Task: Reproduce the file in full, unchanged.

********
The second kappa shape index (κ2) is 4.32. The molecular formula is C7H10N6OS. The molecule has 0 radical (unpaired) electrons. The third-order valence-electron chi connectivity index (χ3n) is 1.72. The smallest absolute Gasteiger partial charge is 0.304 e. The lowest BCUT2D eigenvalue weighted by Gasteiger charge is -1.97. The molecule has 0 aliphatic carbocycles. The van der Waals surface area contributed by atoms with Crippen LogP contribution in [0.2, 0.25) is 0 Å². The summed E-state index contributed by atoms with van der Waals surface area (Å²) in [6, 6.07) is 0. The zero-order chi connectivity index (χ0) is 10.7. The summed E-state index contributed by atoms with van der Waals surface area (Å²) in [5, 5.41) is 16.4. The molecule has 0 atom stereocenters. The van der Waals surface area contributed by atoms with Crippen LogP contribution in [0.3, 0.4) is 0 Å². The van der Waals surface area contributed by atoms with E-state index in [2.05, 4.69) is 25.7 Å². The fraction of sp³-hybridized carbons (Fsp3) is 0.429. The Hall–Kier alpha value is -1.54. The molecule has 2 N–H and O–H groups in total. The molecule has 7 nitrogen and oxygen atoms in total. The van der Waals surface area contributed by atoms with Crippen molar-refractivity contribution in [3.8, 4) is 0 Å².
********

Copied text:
The second kappa shape index (κ2) is 4.32. The molecular formula is C7H10N6OS. The molecule has 0 radical (unpaired) electrons. The third-order valence-electron chi connectivity index (χ3n) is 1.72. The smallest absolute Gasteiger partial charge is 0.304 e. The lowest BCUT2D eigenvalue weighted by Gasteiger charge is -1.97. The molecule has 0 aliphatic carbocycles. The van der Waals surface area contributed by atoms with Crippen LogP contribution in [0.2, 0.25) is 0 Å². The summed E-state index contributed by atoms with van der Waals surface area (Å²) in [6, 6.07) is 0. The zero-order chi connectivity index (χ0) is 10.7. The summed E-state index contributed by atoms with van der Waals surface area (Å²) in [5, 5.41) is 16.4. The molecule has 0 atom stereocenters. The van der Waals surface area contributed by atoms with Crippen LogP contribution in [0.3, 0.4) is 0 Å². The van der Waals surface area contributed by atoms with E-state index in [2.05, 4.69) is 25.7 Å². The fraction of sp³-hybridized carbons (Fsp3) is 0.429. The Hall–Kier alpha value is -1.54. The molecule has 2 N–H and O–H groups in total. The molecule has 7 nitrogen and oxygen atoms in total. The van der Waals surface area contributed by atoms with Crippen molar-refractivity contribution in [3.8, 4) is 0 Å².